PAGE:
If the police are interested, wouldn't they know how to reach out to the auction house, who should know the exact consigners for the coin?

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I agree with @quant.geek but I am unsure if NCIC is the correct venue for reporting, given that their Report Form doesn't have an option for noticing stolen coins in an auction catalog.  The ANS might have contacts in the Afghan museum community, or, even better, the Délégation Archéologique française en Afghanistan.

I am very impressed that you, @velarfricative, have Le Tresor Monetaire de Qunduz.  That book costs $400 used.  I wish something could be done to make catalogs of stolen collections more widely available.

The most successful recovery of stolen museum coins is probably the large cents recovered by the ANS.  Huge amounts of legal effort were required to get them back.  You can't merely call the cops in these situations.  About 20 years ago there was a major theft of coins from a New York dealer.  The thieves were convicted -- some are even still in jail -- but the coins were not recovered.  Sometimes these coins show up in auctions.  If a coin sells, and is later found too have been stolen, it can be hard to recover it -- expensive civil suits are needed to find out the consigner and buyer, and then more suits are needed to pry the coin from them.  Dealers can't afford to recover coins as legal costs can run many times higher than a coin's values.

There are other museum thefts that are outstanding.  The 1977 Naples Museum theft was 6000 coins.  They have not been recovered.  Some of us may own those coins.  90% of those coins were never photographed, so we will never know.  The best 10% were photographed, but the catalog is extremely rare and expensive and I don't know how to reach out the the copyright holder to get permission to scan and produce PDFs.

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5 hours ago, Hesiod said:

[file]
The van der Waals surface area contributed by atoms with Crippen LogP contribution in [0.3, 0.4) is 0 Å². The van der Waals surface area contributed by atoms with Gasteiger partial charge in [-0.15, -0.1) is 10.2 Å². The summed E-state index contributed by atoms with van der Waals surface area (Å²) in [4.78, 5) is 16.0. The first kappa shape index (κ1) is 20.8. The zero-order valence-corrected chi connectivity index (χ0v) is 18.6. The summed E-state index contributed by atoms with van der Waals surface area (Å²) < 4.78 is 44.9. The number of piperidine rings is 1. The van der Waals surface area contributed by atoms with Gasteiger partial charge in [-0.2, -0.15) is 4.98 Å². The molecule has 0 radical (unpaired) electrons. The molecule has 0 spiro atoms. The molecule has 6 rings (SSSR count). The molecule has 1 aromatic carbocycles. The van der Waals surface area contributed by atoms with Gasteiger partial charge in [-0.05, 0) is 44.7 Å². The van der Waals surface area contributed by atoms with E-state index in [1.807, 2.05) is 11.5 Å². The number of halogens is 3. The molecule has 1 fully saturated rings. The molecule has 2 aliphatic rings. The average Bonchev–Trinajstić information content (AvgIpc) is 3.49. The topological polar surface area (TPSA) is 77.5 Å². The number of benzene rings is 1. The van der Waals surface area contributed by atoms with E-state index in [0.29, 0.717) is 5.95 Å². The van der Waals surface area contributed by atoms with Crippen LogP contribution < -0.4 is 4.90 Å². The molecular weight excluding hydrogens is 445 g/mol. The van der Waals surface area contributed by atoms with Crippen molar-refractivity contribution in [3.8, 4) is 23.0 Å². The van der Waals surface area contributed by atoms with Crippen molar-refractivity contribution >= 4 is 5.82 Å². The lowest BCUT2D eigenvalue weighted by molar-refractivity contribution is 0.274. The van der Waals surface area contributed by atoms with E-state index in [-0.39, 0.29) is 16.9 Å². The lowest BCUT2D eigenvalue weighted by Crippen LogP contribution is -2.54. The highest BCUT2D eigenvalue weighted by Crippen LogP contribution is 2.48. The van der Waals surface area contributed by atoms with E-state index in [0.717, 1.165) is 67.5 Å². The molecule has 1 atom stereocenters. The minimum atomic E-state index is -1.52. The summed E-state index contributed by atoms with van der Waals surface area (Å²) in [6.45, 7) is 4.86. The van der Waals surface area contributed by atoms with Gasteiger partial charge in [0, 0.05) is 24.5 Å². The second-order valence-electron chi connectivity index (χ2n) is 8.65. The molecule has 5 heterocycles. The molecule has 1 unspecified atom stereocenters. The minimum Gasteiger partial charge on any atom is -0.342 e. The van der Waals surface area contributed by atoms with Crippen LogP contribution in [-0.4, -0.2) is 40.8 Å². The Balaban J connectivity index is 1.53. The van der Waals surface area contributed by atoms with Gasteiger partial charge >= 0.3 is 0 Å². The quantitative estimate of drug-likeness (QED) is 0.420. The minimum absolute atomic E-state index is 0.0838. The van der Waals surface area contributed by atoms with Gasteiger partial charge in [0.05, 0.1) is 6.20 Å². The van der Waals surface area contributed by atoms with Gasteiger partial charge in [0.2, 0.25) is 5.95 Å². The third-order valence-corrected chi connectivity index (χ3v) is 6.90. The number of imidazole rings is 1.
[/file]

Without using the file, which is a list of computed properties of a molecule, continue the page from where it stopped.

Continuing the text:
If the police are interested, wouldn't they know how to reach out to the auction house, who should know the exact consigners for the coin?

AFAIK, international looted items is very complicated and thus usually, too much to handle for local police.  That is why sometimes governments wait til the auction takes place before announcing anything and seize the items during the auction...

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Well done! Those are an absolute match. It is a shame that these looted collections haven't been digitized and indexed using the similarity algorithms Ex-Numis and ACSearch use as that would be a great background process to weed out illegal coins prior to auction houses accepting consignments.

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Seeing that the regime ruling Afghanistan is a terrorist "Criminal Regime", better they end up in a private collection. The Taliban's past record shows that they either destroy non-Islamic artifacts/ or sell them off on black market to finance their horrendous policies at home.  The Hermitage Museum in St. Petersburg is full of looted coins/ art/ historical artifacts stolen by Soviet forces from Hungary/ Germany/ Poland/ Spain....

Spanish Communist Republican govt. actually sent their gold reserves (510 tonnes)/ coins/ crown jewels to comrade Stalin for "safe keeping".  Now/ Putin's thugs are looting/  Ukraine's museums/ resources.

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From the auction house: "Thank you very much for notifying us about this. It is quite disturbing to learn about the origin of those coins. We have taken immediate action and will hand the coins over to the authorities." A very respectable and prompt response from them, and looks like they've already been withdrawn.